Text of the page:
The other thing that turned out to be a (small) challenge was the way others in the room seemed to perceive me. (I should note that this part *might* just all be in my head.) Before I joined the ensemble, there was no one in the group who considered herself or himself, in the main, a playwright. (At least not that I’m aware of.) There were actors, performers, directors, designers, musicians, improvisers… pretty much everything you might imagine, but not a playwright.
And yet… plays certainly got written, for years, prior to my arrival on the scene, so it seemed to me they must all be playwrights, in truth, whether they used that label or not. (And frankly, who cares what people call themselves?) So it’s not like they needed me, really. When I first joined the group, I felt this odd (and only occasional) discomfort in the room: almost as if the other ensemble members wanted to make sure I wasn’t going to act all superior, like “There’s a real playwright in the group now, people, so stand back.” The truth is, though… nothing like that ever crossed my mind (or entered my heart) for even half a second. (And, like I said, it may not have occurred to my fellow ensemble members, either.) I really just wanted to fit in, more than anything, and learn from new collaborators, and contribute even some small thing of value.
And I believe I’m not being too proud or too wrong by saying that I did actually do that. But for the record… what my collaborators contributed to the enterprise was much more important and extensive. And everything I gave to the effort was returned to me ten-fold, not only creatively (the whole experience shook me up in a rather energizing way) but personally. Throughout the whole devising, rehearsal, and production process, I felt closer and more connected to my collaborators than I have during any other project in my recent past. And not in some “we all bonded, we were like family” sort of way, either, because this was like real family, complete with arguments, honesty, compromise, tough love, generosity, blood, in-jokes, and (at the end of the day) commitment.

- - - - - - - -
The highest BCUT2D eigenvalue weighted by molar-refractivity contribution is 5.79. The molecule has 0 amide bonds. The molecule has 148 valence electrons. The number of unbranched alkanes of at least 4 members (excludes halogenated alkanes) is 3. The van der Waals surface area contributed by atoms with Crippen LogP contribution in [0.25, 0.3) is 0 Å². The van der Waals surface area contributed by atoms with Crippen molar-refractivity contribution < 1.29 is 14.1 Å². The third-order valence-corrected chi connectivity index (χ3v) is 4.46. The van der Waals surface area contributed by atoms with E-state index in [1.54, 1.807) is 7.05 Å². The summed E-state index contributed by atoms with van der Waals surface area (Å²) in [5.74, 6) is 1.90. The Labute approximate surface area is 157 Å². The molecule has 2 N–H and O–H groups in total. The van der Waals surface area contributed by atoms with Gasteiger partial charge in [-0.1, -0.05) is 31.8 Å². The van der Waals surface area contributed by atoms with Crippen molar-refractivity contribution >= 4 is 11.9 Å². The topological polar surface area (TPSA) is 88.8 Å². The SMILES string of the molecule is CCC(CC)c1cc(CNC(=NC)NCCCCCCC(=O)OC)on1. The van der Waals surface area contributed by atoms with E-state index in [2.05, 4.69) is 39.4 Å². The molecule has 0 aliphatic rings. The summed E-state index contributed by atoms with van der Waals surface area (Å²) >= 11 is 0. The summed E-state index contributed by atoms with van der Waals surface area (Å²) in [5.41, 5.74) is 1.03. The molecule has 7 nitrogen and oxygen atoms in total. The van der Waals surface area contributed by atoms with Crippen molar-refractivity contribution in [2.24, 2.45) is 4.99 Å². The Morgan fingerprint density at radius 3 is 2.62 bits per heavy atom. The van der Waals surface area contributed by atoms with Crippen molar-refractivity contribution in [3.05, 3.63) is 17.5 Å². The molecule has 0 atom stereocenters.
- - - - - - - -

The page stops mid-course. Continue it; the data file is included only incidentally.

It was a thing to be cherished, this whole experience. It has made me feel like I can finally fully consider myself a devising artist as well as a playwright. And it’s not something I can turn back from, either. This is now a part of me. This is something I plan to keep doing, for as long as I make art. I hope to keep doing it with dog & pony, and I may be looking for other ensembles to join as well. Yes, I’ll still keep writing plays the way I used to—which I almost just called “the old-fashioned way”—but I don’t have to hole up by myself any more if I don’t feel like it. I’ve devised a way out of my basement, so to speak, and I don’t even really need a typewriter any more. It feels great.